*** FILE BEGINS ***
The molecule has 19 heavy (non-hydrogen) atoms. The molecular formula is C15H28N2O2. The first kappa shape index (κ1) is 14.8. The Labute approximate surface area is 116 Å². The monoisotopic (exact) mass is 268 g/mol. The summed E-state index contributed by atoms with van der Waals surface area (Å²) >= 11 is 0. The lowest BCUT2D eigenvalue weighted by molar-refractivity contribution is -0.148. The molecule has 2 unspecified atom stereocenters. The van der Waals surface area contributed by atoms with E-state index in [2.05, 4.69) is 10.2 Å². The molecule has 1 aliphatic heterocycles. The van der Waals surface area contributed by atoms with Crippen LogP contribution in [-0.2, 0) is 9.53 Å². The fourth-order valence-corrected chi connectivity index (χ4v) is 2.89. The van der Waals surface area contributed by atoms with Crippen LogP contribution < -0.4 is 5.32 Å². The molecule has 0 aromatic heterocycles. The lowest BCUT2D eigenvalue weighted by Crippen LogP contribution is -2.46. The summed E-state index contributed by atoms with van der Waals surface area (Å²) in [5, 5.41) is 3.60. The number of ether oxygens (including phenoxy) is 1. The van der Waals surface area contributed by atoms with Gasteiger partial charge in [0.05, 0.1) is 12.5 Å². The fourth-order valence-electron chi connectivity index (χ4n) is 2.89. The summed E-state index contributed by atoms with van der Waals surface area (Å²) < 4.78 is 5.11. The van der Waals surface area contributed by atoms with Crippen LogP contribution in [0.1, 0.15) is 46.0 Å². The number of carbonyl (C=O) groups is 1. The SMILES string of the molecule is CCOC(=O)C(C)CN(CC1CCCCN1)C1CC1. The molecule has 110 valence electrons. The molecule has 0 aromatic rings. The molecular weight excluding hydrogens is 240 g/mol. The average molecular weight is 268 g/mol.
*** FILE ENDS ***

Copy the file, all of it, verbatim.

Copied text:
The molecule has 19 heavy (non-hydrogen) atoms. The molecular formula is C15H28N2O2. The first kappa shape index (κ1) is 14.8. The Labute approximate surface area is 116 Å². The monoisotopic (exact) mass is 268 g/mol. The summed E-state index contributed by atoms with van der Waals surface area (Å²) >= 11 is 0. The lowest BCUT2D eigenvalue weighted by molar-refractivity contribution is -0.148. The molecule has 2 unspecified atom stereocenters. The van der Waals surface area contributed by atoms with E-state index in [2.05, 4.69) is 10.2 Å². The molecule has 1 aliphatic heterocycles. The van der Waals surface area contributed by atoms with Crippen LogP contribution in [-0.2, 0) is 9.53 Å². The fourth-order valence-corrected chi connectivity index (χ4v) is 2.89. The van der Waals surface area contributed by atoms with Crippen LogP contribution < -0.4 is 5.32 Å². The molecule has 0 aromatic heterocycles. The lowest BCUT2D eigenvalue weighted by Crippen LogP contribution is -2.46. The summed E-state index contributed by atoms with van der Waals surface area (Å²) in [5, 5.41) is 3.60. The number of ether oxygens (including phenoxy) is 1. The van der Waals surface area contributed by atoms with Gasteiger partial charge in [0.05, 0.1) is 12.5 Å². The fourth-order valence-electron chi connectivity index (χ4n) is 2.89. The summed E-state index contributed by atoms with van der Waals surface area (Å²) < 4.78 is 5.11. The van der Waals surface area contributed by atoms with Crippen LogP contribution in [0.1, 0.15) is 46.0 Å². The number of carbonyl (C=O) groups is 1. The SMILES string of the molecule is CCOC(=O)C(C)CN(CC1CCCCN1)C1CC1. The molecule has 110 valence electrons. The molecule has 0 aromatic rings. The molecular weight excluding hydrogens is 240 g/mol. The average molecular weight is 268 g/mol.